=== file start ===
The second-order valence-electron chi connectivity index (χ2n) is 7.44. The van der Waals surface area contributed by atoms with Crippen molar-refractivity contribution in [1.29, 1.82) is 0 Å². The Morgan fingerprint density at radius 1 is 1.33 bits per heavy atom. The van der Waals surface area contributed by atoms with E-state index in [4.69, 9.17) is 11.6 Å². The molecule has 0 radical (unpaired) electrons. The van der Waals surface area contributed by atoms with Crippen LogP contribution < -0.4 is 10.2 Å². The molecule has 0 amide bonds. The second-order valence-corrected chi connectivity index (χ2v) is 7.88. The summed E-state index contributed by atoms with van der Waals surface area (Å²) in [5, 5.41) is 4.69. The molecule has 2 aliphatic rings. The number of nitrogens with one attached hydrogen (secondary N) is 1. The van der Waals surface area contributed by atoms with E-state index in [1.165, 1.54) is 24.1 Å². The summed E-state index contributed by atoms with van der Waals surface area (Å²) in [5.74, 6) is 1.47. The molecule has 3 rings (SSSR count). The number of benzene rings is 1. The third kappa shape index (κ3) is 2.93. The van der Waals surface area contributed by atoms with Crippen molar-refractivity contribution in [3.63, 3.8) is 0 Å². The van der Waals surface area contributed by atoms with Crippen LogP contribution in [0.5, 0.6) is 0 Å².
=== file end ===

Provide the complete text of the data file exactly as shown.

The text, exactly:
The second-order valence-electron chi connectivity index (χ2n) is 7.44. The van der Waals surface area contributed by atoms with Crippen molar-refractivity contribution in [1.29, 1.82) is 0 Å². The Morgan fingerprint density at radius 1 is 1.33 bits per heavy atom. The van der Waals surface area contributed by atoms with E-state index in [4.69, 9.17) is 11.6 Å². The molecule has 0 radical (unpaired) electrons. The van der Waals surface area contributed by atoms with Crippen LogP contribution < -0.4 is 10.2 Å². The molecule has 0 amide bonds. The second-order valence-corrected chi connectivity index (χ2v) is 7.88. The summed E-state index contributed by atoms with van der Waals surface area (Å²) in [5, 5.41) is 4.69. The molecule has 2 aliphatic rings. The number of nitrogens with one attached hydrogen (secondary N) is 1. The van der Waals surface area contributed by atoms with E-state index in [1.165, 1.54) is 24.1 Å². The summed E-state index contributed by atoms with van der Waals surface area (Å²) in [5.74, 6) is 1.47. The molecule has 3 rings (SSSR count). The number of benzene rings is 1. The third kappa shape index (κ3) is 2.93. The van der Waals surface area contributed by atoms with Crippen molar-refractivity contribution in [3.63, 3.8) is 0 Å². The van der Waals surface area contributed by atoms with Crippen LogP contribution in [0.5, 0.6) is 0 Å².